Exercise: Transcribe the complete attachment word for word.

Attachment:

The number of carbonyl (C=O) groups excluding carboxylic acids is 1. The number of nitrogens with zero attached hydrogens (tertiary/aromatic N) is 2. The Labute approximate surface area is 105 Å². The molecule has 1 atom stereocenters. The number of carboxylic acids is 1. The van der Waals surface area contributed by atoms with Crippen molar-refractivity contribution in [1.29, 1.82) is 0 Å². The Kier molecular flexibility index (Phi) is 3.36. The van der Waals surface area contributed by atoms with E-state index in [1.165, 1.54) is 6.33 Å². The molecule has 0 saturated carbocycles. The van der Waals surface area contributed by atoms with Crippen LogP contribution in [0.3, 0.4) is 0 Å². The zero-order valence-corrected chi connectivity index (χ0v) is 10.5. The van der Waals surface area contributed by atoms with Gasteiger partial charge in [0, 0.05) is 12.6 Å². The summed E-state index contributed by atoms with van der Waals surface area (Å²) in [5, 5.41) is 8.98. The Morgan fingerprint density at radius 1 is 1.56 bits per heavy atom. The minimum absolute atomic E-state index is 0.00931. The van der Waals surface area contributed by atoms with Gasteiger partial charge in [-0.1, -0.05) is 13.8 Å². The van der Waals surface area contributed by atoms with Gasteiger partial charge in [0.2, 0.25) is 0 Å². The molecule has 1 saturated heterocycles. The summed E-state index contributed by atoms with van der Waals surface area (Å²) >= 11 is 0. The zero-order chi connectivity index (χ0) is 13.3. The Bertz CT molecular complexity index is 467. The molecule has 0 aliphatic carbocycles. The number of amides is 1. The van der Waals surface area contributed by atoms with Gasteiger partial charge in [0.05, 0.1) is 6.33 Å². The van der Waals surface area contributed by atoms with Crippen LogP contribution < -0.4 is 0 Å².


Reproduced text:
The number of carbonyl (C=O) groups excluding carboxylic acids is 1. The number of nitrogens with zero attached hydrogens (tertiary/aromatic N) is 2. The Labute approximate surface area is 105 Å². The molecule has 1 atom stereocenters. The number of carboxylic acids is 1. The van der Waals surface area contributed by atoms with Crippen molar-refractivity contribution in [1.29, 1.82) is 0 Å². The Kier molecular flexibility index (Phi) is 3.36. The van der Waals surface area contributed by atoms with E-state index in [1.165, 1.54) is 6.33 Å². The molecule has 0 saturated carbocycles. The van der Waals surface area contributed by atoms with Crippen LogP contribution in [0.3, 0.4) is 0 Å². The zero-order valence-corrected chi connectivity index (χ0v) is 10.5. The van der Waals surface area contributed by atoms with Gasteiger partial charge in [0, 0.05) is 12.6 Å². The summed E-state index contributed by atoms with van der Waals surface area (Å²) in [5, 5.41) is 8.98. The Morgan fingerprint density at radius 1 is 1.56 bits per heavy atom. The minimum absolute atomic E-state index is 0.00931. The van der Waals surface area contributed by atoms with Gasteiger partial charge in [-0.1, -0.05) is 13.8 Å². The van der Waals surface area contributed by atoms with Gasteiger partial charge in [0.2, 0.25) is 0 Å². The molecule has 1 saturated heterocycles. The summed E-state index contributed by atoms with van der Waals surface area (Å²) >= 11 is 0. The zero-order chi connectivity index (χ0) is 13.3. The Bertz CT molecular complexity index is 467. The molecule has 0 aliphatic carbocycles. The number of amides is 1. The van der Waals surface area contributed by atoms with Gasteiger partial charge in [0.05, 0.1) is 6.33 Å². The van der Waals surface area contributed by atoms with Crippen LogP contribution < -0.4 is 0 Å².